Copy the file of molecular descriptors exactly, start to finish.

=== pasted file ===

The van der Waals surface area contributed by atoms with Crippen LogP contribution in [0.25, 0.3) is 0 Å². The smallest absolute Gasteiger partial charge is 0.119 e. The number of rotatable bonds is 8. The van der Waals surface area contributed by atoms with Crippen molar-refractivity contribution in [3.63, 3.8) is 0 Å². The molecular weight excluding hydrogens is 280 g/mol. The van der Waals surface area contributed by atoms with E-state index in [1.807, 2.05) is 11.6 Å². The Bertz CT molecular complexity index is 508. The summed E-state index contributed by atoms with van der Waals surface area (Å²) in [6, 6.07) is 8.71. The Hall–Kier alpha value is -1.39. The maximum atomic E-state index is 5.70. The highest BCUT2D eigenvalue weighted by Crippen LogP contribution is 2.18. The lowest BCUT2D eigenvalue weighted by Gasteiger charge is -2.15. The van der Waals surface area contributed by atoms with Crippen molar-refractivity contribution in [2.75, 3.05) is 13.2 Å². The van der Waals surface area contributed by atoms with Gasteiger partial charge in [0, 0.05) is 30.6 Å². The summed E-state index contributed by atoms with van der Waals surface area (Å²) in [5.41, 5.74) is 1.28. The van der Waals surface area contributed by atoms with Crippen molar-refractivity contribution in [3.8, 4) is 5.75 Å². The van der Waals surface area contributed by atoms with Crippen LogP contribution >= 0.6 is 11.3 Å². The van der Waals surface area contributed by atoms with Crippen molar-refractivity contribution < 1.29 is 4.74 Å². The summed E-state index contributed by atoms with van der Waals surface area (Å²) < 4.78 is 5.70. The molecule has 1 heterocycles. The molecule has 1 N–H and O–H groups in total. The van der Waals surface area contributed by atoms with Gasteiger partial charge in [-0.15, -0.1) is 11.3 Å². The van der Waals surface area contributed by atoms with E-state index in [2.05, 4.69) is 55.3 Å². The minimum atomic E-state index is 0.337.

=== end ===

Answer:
The van der Waals surface area contributed by atoms with Crippen LogP contribution in [0.25, 0.3) is 0 Å². The smallest absolute Gasteiger partial charge is 0.119 e. The number of rotatable bonds is 8. The van der Waals surface area contributed by atoms with Crippen molar-refractivity contribution in [3.63, 3.8) is 0 Å². The molecular weight excluding hydrogens is 280 g/mol. The van der Waals surface area contributed by atoms with E-state index in [1.807, 2.05) is 11.6 Å². The Bertz CT molecular complexity index is 508. The summed E-state index contributed by atoms with van der Waals surface area (Å²) in [6, 6.07) is 8.71. The Hall–Kier alpha value is -1.39. The maximum atomic E-state index is 5.70. The highest BCUT2D eigenvalue weighted by Crippen LogP contribution is 2.18. The lowest BCUT2D eigenvalue weighted by Gasteiger charge is -2.15. The van der Waals surface area contributed by atoms with Crippen molar-refractivity contribution in [2.75, 3.05) is 13.2 Å². The van der Waals surface area contributed by atoms with Gasteiger partial charge in [0, 0.05) is 30.6 Å². The summed E-state index contributed by atoms with van der Waals surface area (Å²) in [5.41, 5.74) is 1.28. The van der Waals surface area contributed by atoms with Crippen molar-refractivity contribution in [3.8, 4) is 5.75 Å². The van der Waals surface area contributed by atoms with Crippen LogP contribution >= 0.6 is 11.3 Å². The van der Waals surface area contributed by atoms with Crippen molar-refractivity contribution < 1.29 is 4.74 Å². The summed E-state index contributed by atoms with van der Waals surface area (Å²) < 4.78 is 5.70. The molecule has 1 heterocycles. The molecule has 1 N–H and O–H groups in total. The van der Waals surface area contributed by atoms with Gasteiger partial charge in [-0.15, -0.1) is 11.3 Å². The van der Waals surface area contributed by atoms with E-state index in [2.05, 4.69) is 55.3 Å². The minimum atomic E-state index is 0.337.